As the clock ticked down to British withdrawal in 1971 and things still hazy, Zayed asked the other rulers a question Nigeria has been dodging in all its years of jaded existence: Do you want unity?They all said yes. And the details were worked out in just FOUR MONTHS with Ras Al Khaimah opting out over some of the conditions on representation. On  2 December 1971, the United Arab Emirates was  born  and included emirates of Abu Dhabi, Dubai, Sharjah, Ajman, Umm Al Quwain and Fujairah. It was a victory for the patience and vision of Sheik Zayed.Ras Al Khaimah joined the UAE just nine weeks after completing the Union.

Zayed was a leader whose foray to other lands was not for buying properties or medical tourism .Hear him “I visited the UK in 1953 for for the first time and was impressed by what I saw. I dreamed to make Abu Dhabi one day as beautiful and green. After that I visited the U.S, Lebanon, Iraq, Egypt, Syria, India and Iran, I had great ambitions to make my country their equal.I accompanied my brother to Paris and visited it’s great museums,hospitals and universities.I dreamed one day to have similar institutions in my country and to put an end to poverty and sickness”. The desert has become a world -acclaimed reference of development and tourist destination today for that vision.

While Nigeria lies in the midst of ruins with all its  oil wealth, Zayed showed contrast as he had a clear view of how oil money should be spent. He said Allah did not bestow this wealth on him alone, although he was entrusted with the nation’s money. He always held himself accountable and once said “I invite you to see for yourselves where oil money goes in this country.This money is directed to paving roads, building hospitals, expanding water and electricity services, constructing schools, so they will be available to every citizen”.

His leadership was in contrast to that of governments in many societies of which Nigeria sorely stands out. He created for his citizens a social structure where they benefit  not only from massive investment in infrastructure but also from free land,free loans, free education, free health care, subsidised utilities,well-paid jobs and generous state pensions.This system has endured for five decades now with adjustments here and there. He died in 2009 but he lives on in the hearts of his people.

Apart from electing a leader who can stop the wanton killings going on in the land today,Nigeria needs a leader like Zayed in 2019 who has a mission and vision,who is a unifier but not unitarist. A leader who can give it a fresh start and in the words of Max Siollun ,”a reconstructive surgeon and not a bulldozer’. The search begin…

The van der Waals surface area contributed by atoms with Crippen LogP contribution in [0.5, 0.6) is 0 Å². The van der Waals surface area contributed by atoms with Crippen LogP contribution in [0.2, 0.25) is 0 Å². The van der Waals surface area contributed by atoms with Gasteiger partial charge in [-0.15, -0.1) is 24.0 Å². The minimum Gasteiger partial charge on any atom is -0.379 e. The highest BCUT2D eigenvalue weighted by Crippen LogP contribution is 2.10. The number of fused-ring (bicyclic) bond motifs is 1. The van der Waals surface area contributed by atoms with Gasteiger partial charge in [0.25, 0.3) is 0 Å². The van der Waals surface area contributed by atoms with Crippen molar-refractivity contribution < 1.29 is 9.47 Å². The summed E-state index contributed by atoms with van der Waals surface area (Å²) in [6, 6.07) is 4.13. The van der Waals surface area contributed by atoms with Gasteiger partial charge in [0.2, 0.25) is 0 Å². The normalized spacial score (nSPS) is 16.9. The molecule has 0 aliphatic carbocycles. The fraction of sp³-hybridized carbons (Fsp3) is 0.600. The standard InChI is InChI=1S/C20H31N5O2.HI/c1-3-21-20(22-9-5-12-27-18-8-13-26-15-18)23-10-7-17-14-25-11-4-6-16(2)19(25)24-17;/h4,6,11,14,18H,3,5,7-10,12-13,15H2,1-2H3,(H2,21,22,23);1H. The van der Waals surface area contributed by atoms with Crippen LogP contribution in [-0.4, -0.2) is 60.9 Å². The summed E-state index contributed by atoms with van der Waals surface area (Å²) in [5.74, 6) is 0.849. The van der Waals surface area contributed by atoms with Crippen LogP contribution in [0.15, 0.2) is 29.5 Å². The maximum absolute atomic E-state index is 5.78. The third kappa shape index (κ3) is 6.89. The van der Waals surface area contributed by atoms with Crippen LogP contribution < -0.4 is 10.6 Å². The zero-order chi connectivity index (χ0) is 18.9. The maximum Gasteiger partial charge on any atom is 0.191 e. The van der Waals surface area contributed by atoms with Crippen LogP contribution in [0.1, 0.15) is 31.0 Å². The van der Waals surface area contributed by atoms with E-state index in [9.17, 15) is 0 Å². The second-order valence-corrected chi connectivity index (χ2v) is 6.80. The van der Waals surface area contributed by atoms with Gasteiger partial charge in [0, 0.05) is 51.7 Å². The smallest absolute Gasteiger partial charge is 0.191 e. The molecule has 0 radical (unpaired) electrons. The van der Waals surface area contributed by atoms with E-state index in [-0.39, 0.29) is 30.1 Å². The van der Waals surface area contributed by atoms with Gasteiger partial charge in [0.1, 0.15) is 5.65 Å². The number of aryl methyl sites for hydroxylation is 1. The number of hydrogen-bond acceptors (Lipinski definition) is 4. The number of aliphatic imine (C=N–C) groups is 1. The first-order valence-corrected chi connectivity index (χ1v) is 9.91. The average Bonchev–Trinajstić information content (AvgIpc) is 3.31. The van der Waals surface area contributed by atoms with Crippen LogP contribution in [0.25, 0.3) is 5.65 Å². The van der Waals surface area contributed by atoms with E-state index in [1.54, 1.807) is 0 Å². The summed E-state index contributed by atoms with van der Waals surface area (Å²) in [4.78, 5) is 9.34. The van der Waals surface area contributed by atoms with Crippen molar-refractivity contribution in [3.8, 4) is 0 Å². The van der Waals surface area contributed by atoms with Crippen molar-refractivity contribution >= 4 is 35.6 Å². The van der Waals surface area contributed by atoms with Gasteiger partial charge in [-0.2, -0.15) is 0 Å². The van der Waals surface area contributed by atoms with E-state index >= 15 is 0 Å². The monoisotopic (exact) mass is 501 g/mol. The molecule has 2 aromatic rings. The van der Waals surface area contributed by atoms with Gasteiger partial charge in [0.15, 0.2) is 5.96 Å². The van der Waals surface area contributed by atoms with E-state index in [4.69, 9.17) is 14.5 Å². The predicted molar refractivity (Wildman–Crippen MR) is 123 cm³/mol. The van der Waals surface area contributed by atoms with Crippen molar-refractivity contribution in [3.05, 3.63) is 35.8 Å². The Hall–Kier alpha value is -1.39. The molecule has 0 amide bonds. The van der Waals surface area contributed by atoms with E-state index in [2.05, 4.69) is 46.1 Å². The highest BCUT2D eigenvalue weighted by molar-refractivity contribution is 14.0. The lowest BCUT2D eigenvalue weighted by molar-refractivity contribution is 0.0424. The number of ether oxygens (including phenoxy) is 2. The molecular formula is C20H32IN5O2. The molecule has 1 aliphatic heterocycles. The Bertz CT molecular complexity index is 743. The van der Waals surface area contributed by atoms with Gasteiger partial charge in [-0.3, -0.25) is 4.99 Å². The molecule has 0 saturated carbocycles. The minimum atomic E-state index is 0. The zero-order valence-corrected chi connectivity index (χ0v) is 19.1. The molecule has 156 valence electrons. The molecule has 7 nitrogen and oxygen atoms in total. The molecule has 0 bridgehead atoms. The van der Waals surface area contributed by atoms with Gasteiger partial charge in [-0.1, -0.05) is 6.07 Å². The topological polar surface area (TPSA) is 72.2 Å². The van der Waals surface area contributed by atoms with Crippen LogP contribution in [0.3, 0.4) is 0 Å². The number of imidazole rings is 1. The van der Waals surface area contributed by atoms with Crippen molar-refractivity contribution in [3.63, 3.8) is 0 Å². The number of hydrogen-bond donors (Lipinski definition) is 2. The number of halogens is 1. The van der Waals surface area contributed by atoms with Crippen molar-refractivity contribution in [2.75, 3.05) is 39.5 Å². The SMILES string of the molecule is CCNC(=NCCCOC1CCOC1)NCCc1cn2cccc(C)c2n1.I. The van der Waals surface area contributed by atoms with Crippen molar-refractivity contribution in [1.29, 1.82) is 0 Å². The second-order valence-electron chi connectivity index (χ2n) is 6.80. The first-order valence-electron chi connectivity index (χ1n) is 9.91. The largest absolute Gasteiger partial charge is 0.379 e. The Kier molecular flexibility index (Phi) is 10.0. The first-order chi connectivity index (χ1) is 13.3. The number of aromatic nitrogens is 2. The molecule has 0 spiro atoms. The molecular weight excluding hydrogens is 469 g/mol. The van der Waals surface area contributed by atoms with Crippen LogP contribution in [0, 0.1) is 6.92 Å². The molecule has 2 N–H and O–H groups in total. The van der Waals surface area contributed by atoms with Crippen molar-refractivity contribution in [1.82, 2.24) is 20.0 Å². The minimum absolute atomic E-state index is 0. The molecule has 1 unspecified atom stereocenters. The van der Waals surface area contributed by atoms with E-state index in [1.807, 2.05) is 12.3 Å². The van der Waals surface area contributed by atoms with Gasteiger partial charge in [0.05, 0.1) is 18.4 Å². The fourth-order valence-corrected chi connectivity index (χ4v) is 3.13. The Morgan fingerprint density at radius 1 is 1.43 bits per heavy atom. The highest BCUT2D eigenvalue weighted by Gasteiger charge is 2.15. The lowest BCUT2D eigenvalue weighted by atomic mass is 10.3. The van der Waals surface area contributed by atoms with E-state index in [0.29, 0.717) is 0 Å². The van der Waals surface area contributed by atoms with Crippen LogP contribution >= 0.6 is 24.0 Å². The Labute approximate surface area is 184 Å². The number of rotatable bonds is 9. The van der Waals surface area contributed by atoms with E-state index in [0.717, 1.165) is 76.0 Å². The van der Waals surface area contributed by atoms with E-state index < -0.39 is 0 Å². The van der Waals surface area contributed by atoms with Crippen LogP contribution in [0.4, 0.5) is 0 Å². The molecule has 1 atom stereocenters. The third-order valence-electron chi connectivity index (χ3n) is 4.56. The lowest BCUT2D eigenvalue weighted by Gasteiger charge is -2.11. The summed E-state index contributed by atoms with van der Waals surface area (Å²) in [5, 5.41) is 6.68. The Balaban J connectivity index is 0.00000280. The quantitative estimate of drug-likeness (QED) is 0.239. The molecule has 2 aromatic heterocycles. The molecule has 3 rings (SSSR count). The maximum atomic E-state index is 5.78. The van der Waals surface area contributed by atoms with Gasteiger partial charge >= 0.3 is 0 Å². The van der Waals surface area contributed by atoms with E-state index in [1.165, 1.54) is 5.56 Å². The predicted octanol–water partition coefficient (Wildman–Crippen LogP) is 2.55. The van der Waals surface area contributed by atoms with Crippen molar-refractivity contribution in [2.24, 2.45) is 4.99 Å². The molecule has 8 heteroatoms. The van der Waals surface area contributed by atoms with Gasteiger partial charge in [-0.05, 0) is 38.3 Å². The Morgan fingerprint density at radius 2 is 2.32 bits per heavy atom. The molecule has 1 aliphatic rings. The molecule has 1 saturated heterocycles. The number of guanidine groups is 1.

…Not -too -old -to -run and not-too-young to follow

A PRACTICAL joke played out last week at the signing  of the “Not -too-young-to-run”  Bill where some age mates of Macron(French President) were brought out like ballot boxes  are used around here to give the appearance of democratic elections.

As President Buhari signed the law, he admonished the young people to be ready to run but after he must have finished his own second term in 2023. The “tomorrow ” has been delayed by another four years making them leaders of next tomorrow.

I learnt from ancient wisdom at very little age that there is a realm in which tomorrow never comes.The Yoruba put it succinctly:Ola o kin tan laye(tomorrow never ends).

I remember how ACN,one of the legacy parties elected a 62-year old as its “Youth Leader” some years back as a  loud statement that the youths cannot even manage their own affairs.

It would take “lazy youth” who lack the capacity to google who signed the bill for the generations of Zik, Awo, Balewa, Enahoro et al to become household names in their late 20s and early 30s. Or if one Baba called all those who governed Nigeria in their thirties to any signing ceremony.

Until the young people of Nigeria take  seriously one of the sayings of Jagaban that “power is not served a la carte” their years of shouting “Sai Baba” on social media have just started counting !

 

…Nigeria, you are not a country!

LOOK at the yellow bucket in the picture below. As we boarded an Emirates’ flight on Sunday 27 April from MMIA, it was rainy heavily and water was dripping on passengers with that bucket placed to collect the remaining. I thought it was a makeshift. I returned seven days after and it was raining and the bucket was still there for the same purpose. Some heads are definitely  not working here. While Nigerians complained loudly at the sight, foreigners just passed shaking their heads.In this age and time? It’s a shame!